At exactly fifteen minutes past eight in the morning, on August 6, 1945, Japanese time, at the moment when the atomic bomb flashed above Hiroshima, Miss Toshiko Sasaki, a clerk in the personnel department of the East Asia Tin Works, had just sat down at her place in the plant office and was turning her head to speak to the girl at the next desk. At that same moment, Dr. Masakazu Fujii was settling down cross-legged to read the Osaka Asahi on the porch of his private hospital, overhanging one of the seven deltaic rivers which divide Hiroshima; Mrs. Hatsuyo Nakamura, a tailor’s widow, stood by the window of her kitchen, watching a neighbor tearing down his house because it lay in the path of an air-raid-defense fire lane; Father Wilhelm Kleinsorge, a German priest of the Society of Jesus, reclined in his underwear on a cot on the top floor of his order’s three-story mission house, reading a Jesuit magazine, Stimmen der Zeit; Dr. Terufumi Sasaki, a young member of the surgical staff of the city’s large, modern Red Cross Hospital, walked along one of the hospital corridors with a blood specimen for a Wassermann test in his hand; and the Reverend Mr. Kiyoshi Tanimoto, pastor of the Hiroshima Methodist Church, paused at the door of a rich man’s house in Koi, the city’s western suburb, and prepared to unload a handcart full of things he had evacuated from town in fear of the massive B-29 raid which everyone expected Hiroshima to suffer. A hundred thousand people were killed by the atomic bomb, and these six were among the survivors. They still wonder why they lived when so many others died. Each of them counts many small items of chance or volition—a step taken in time, a decision to go indoors, catching one streetcar instead of the next—that spared him. And now each knows that in the act of survival he lived a dozen lives and saw more death than he ever thought he would see. At the time, none of them knew anything.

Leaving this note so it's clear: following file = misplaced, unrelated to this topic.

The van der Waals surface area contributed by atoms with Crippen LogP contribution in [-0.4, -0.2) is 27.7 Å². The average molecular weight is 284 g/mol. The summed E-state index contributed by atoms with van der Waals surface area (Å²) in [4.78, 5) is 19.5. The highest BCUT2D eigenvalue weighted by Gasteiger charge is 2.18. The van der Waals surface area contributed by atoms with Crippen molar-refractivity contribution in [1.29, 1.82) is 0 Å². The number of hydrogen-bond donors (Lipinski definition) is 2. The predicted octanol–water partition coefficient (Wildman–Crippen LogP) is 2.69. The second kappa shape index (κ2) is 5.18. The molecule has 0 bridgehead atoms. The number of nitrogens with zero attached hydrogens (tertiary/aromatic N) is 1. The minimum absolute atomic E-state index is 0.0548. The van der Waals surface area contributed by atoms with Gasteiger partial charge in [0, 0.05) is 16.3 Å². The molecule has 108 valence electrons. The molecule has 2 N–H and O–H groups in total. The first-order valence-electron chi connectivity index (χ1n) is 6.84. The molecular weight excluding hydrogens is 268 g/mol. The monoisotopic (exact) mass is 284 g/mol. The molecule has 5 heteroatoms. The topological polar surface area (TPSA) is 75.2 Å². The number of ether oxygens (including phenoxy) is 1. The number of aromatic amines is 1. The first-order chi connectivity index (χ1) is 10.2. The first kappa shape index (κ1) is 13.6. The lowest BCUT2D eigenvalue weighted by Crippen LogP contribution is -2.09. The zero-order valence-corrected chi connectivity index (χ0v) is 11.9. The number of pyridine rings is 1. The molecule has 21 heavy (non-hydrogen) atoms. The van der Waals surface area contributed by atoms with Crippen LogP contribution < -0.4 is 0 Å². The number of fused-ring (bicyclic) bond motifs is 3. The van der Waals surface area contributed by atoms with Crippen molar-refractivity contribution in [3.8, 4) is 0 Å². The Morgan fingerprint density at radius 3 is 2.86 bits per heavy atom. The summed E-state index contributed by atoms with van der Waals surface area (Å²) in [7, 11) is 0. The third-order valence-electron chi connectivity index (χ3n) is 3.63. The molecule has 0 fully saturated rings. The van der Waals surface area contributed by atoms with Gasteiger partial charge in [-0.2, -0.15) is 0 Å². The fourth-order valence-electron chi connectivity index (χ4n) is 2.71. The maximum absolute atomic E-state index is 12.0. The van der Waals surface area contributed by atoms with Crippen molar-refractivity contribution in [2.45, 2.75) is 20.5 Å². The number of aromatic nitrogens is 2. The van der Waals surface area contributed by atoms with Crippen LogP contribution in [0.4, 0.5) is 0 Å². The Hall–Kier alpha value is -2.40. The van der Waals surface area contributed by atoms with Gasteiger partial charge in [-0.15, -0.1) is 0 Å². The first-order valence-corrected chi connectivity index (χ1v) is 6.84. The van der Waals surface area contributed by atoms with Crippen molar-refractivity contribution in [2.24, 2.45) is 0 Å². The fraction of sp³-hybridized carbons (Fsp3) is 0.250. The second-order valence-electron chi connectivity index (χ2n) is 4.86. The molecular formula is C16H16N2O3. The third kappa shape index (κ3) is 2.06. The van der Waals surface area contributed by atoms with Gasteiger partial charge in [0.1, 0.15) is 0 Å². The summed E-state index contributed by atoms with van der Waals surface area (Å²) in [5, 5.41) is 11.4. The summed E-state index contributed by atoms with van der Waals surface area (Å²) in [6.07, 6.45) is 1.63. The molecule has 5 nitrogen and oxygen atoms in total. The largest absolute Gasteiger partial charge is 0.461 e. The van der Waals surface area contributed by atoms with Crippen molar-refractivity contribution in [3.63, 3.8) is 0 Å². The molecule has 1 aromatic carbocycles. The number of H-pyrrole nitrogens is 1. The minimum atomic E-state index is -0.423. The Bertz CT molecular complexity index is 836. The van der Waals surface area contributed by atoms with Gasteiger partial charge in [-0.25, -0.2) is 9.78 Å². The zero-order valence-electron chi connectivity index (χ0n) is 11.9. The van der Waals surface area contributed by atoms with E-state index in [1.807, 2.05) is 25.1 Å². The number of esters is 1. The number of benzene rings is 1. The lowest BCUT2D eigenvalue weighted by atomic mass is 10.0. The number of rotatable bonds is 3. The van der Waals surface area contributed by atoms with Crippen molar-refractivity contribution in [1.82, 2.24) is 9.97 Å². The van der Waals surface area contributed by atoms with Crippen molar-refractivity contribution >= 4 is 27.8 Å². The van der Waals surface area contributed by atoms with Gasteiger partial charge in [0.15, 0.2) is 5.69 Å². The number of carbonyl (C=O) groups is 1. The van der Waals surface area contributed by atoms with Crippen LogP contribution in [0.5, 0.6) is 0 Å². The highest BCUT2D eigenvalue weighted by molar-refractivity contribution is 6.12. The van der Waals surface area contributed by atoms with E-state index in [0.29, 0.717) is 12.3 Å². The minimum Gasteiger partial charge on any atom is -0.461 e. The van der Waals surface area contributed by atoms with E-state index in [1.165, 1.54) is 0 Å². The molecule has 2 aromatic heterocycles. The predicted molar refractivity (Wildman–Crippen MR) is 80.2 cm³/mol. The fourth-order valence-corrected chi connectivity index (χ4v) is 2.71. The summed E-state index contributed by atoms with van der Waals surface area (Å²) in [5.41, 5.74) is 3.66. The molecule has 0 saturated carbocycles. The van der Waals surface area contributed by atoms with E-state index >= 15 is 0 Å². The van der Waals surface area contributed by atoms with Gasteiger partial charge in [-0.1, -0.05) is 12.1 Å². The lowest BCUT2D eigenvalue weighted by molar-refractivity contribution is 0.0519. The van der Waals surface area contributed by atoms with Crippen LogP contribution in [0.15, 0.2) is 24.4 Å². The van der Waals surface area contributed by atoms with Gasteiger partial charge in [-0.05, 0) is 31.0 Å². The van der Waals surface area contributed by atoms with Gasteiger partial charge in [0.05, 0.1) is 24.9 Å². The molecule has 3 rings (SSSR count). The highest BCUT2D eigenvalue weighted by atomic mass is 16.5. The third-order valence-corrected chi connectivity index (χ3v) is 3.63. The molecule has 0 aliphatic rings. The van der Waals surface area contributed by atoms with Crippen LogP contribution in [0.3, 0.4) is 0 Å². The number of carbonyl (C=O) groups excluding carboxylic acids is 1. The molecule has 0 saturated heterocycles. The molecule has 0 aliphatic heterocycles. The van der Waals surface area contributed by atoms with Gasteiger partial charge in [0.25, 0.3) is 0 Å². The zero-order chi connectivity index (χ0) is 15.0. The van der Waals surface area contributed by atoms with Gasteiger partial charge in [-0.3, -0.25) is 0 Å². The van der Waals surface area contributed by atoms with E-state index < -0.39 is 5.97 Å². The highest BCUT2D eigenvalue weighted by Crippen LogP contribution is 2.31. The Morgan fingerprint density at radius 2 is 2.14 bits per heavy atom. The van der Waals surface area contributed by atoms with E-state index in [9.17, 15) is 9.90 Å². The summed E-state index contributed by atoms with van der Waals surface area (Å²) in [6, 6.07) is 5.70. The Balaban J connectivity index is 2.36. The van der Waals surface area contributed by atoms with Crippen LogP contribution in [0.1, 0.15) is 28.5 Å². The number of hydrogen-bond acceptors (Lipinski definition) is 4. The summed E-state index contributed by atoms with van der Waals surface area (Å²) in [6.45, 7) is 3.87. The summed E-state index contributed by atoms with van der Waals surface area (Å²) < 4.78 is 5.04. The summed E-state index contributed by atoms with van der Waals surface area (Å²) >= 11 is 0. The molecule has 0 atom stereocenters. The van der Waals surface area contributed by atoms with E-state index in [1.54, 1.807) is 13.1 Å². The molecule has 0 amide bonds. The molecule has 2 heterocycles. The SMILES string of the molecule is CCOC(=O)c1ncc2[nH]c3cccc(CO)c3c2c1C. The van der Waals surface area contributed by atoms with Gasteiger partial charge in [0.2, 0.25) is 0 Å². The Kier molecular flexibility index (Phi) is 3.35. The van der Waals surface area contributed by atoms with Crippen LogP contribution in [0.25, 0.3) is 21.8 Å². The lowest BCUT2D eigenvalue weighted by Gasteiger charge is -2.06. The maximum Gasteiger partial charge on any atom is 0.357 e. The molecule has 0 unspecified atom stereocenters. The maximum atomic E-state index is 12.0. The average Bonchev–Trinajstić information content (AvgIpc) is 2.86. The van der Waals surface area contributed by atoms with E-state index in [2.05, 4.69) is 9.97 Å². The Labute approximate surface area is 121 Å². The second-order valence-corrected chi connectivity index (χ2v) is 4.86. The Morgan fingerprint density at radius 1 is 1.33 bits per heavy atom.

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My Saga, Part 2: Karl Ove Knausgaard’s Passage Through America

Karl Ove Knausgaard, writing for The New York Times Magazine:

On the other side of Duluth, the road continued through the wooded Minnesota landscape, the blazing sunlight filtering through the treetops creating ceaseless, shadowy patterns on the snow-covered asphalt. I had told Mark we would arrive around 5 p.m., but it soon became obvious that we would never get there on time. I tried texting him, but the message didn’t go through, probably because there was no money left on my phone account. Peter offered to call him, and I accepted gladly.

When he hung up, Peter said that Mark sounded like the archetypal American. I asked him what he meant. He shrugged, it was nothing specific, just the way he spoke.